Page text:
The new IR35 tax laws can be confusing for self-employed hairdressers. Understanding IR35, what it means for your business, and the tax implications is essential to ensure your hairdressing business is compliant.

With 54% of people in the hairdressing and beauty industry being self-employed, it’s a prevalent concern in the sector, so today, we’ll clarify:

  • What is the new IR35 tax regulation?
  • How does IR35 work?
  • What does it mean to be inside or outside of IR35?
  • How will being categorised as IR35 hairdressers impact self-employed businesses?

What is the new IR35 tax regulation?

IR35 law seeks to clarify the difference between employees and contractors (or self-employed individuals). 

To put it simply, an employee is employed by the business, answers to a manager and is paid a salary for set working hours. 

Contractors are paid fees for short-term work periods and generally cease the work when the project is complete or their services are no longer required.

The rules impact hairdressers hired by a salon or another beauty business, such as a wedding hairdresser, over extended periods. Busy periods and a shortage of qualified staff may mean that these businesses look to find self-employed hairdressers to meet demand.

If the agreement constitutes deemed employment, for example, the self-employed worker has to work fixed hours or can’t pick and choose when they work, IR35 may apply.

The regulation means that the business will need to deduct at-source taxes from the hairdresser’s payslip, including tax and National Insurance, processing pay through their PAYE system.

Hiring contractors is normally more tax-efficient than taking on employees because the employer won’t need to account for the employer’s National Insurance or payroll processing costs.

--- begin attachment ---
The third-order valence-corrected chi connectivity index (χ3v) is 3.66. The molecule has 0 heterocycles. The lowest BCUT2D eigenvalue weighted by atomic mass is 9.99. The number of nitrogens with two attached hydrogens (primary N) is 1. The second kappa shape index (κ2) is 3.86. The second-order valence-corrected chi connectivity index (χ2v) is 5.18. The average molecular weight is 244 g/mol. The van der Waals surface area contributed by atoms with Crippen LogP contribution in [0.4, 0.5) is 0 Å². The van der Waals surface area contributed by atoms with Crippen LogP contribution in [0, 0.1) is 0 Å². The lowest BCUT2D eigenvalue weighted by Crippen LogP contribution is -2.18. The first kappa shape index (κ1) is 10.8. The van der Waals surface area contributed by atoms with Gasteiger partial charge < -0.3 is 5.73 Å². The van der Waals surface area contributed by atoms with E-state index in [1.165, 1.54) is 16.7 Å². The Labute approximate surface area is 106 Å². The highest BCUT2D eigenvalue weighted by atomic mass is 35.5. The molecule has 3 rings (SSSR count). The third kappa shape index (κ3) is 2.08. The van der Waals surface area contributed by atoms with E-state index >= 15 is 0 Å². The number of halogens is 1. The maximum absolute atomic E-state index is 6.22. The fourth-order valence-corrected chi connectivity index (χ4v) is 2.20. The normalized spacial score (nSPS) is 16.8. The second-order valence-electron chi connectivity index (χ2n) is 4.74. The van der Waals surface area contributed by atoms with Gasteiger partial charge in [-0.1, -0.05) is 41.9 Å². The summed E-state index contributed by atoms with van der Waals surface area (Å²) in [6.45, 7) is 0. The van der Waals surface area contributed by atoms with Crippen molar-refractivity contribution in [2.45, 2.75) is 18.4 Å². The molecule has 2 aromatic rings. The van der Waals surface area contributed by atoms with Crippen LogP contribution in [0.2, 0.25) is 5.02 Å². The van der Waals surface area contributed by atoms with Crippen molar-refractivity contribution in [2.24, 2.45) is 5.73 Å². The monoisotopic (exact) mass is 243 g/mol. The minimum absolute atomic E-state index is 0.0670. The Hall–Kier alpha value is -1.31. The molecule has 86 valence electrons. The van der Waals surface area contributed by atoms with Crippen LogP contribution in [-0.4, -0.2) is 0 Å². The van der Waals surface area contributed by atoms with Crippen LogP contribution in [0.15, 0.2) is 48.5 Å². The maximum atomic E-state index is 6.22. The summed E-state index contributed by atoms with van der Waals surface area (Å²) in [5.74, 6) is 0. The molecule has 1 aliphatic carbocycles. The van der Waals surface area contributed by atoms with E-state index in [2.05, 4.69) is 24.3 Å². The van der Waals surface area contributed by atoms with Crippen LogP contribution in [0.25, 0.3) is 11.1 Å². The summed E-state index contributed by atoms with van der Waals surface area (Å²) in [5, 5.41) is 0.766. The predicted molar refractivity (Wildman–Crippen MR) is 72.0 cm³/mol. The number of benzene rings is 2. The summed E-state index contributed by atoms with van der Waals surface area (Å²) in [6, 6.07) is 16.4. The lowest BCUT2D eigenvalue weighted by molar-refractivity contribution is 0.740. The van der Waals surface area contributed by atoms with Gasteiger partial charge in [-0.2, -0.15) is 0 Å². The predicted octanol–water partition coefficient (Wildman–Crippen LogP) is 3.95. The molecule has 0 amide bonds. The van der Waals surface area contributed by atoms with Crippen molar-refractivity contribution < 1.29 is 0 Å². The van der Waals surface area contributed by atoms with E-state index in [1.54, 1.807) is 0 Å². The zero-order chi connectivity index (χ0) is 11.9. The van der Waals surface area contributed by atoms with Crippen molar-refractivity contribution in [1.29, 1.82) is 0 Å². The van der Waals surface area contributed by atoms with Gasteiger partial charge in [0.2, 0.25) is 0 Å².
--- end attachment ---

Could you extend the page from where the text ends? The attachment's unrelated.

Therefore, reviewing the HMRC rules for disguised employees is critical, even if the self-employed person trades through a limited company, such as a personal services company. 

How does IR35 work?

Businesses are required to assess each contractor or self-employed worker to determine whether the IR35 classification applies.

However, self-employed hairdressers working for small businesses may remain responsible for assessing their own employment status.

HMRC may also send investigators to businesses to check contracts and working agreements to determine whether the working relationship exists inside or outside of IR35.

What does it mean to be inside or outside of IR35?

If a contractor is inside IR35, they are treated the same as other employees for payment and tax deduction purposes. You’ll fall into IR35 if:

  • The business dictates your regular working hours.
  • You are required to wear a specific uniform.
  • There is a manager you must report to.

In essence, the worker acts as an employee and is treated as such. However, they would have reduced tax exposure if this employment continues in the guise of self-employment.

Should HMRC investigations identify that a business is continuing with disguised employment, they will instruct the payroll amendments to be made to pay all future remuneration through payroll.